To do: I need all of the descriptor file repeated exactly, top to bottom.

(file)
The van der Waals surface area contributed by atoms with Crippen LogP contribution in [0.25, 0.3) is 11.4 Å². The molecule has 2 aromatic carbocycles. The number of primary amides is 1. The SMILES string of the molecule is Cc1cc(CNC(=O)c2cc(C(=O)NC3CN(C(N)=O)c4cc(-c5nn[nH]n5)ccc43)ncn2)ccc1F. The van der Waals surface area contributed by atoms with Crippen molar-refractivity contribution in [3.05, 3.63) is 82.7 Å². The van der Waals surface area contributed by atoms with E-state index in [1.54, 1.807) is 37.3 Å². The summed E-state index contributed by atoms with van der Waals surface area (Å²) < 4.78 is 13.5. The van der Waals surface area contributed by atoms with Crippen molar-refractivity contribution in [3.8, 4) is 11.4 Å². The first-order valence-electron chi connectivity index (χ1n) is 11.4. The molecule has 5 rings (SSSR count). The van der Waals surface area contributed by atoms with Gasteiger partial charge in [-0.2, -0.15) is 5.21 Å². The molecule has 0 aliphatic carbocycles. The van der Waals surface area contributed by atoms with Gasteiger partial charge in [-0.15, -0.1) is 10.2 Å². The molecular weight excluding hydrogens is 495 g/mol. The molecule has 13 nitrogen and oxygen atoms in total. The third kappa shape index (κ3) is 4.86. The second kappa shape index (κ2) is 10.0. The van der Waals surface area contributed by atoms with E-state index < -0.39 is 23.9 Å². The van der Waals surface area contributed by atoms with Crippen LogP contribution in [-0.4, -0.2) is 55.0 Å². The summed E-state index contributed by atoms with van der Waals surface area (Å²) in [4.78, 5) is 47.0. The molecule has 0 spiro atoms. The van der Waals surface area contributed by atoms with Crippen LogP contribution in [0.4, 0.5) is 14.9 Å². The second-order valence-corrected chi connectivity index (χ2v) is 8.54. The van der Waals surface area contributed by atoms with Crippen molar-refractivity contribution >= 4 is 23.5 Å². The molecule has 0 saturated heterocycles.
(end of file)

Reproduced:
The van der Waals surface area contributed by atoms with Crippen LogP contribution in [0.25, 0.3) is 11.4 Å². The molecule has 2 aromatic carbocycles. The number of primary amides is 1. The SMILES string of the molecule is Cc1cc(CNC(=O)c2cc(C(=O)NC3CN(C(N)=O)c4cc(-c5nn[nH]n5)ccc43)ncn2)ccc1F. The van der Waals surface area contributed by atoms with Crippen molar-refractivity contribution in [3.05, 3.63) is 82.7 Å². The van der Waals surface area contributed by atoms with E-state index in [1.54, 1.807) is 37.3 Å². The summed E-state index contributed by atoms with van der Waals surface area (Å²) < 4.78 is 13.5. The van der Waals surface area contributed by atoms with Crippen molar-refractivity contribution in [3.8, 4) is 11.4 Å². The first-order valence-electron chi connectivity index (χ1n) is 11.4. The molecule has 5 rings (SSSR count). The van der Waals surface area contributed by atoms with Gasteiger partial charge in [-0.2, -0.15) is 5.21 Å². The molecule has 0 aliphatic carbocycles. The van der Waals surface area contributed by atoms with Gasteiger partial charge in [-0.15, -0.1) is 10.2 Å². The molecular weight excluding hydrogens is 495 g/mol. The molecule has 13 nitrogen and oxygen atoms in total. The third kappa shape index (κ3) is 4.86. The second kappa shape index (κ2) is 10.0. The van der Waals surface area contributed by atoms with E-state index < -0.39 is 23.9 Å². The van der Waals surface area contributed by atoms with Crippen LogP contribution in [-0.4, -0.2) is 55.0 Å². The summed E-state index contributed by atoms with van der Waals surface area (Å²) in [4.78, 5) is 47.0. The molecule has 0 spiro atoms. The van der Waals surface area contributed by atoms with Crippen LogP contribution in [0.4, 0.5) is 14.9 Å². The second-order valence-corrected chi connectivity index (χ2v) is 8.54. The van der Waals surface area contributed by atoms with Crippen molar-refractivity contribution >= 4 is 23.5 Å². The molecule has 0 saturated heterocycles.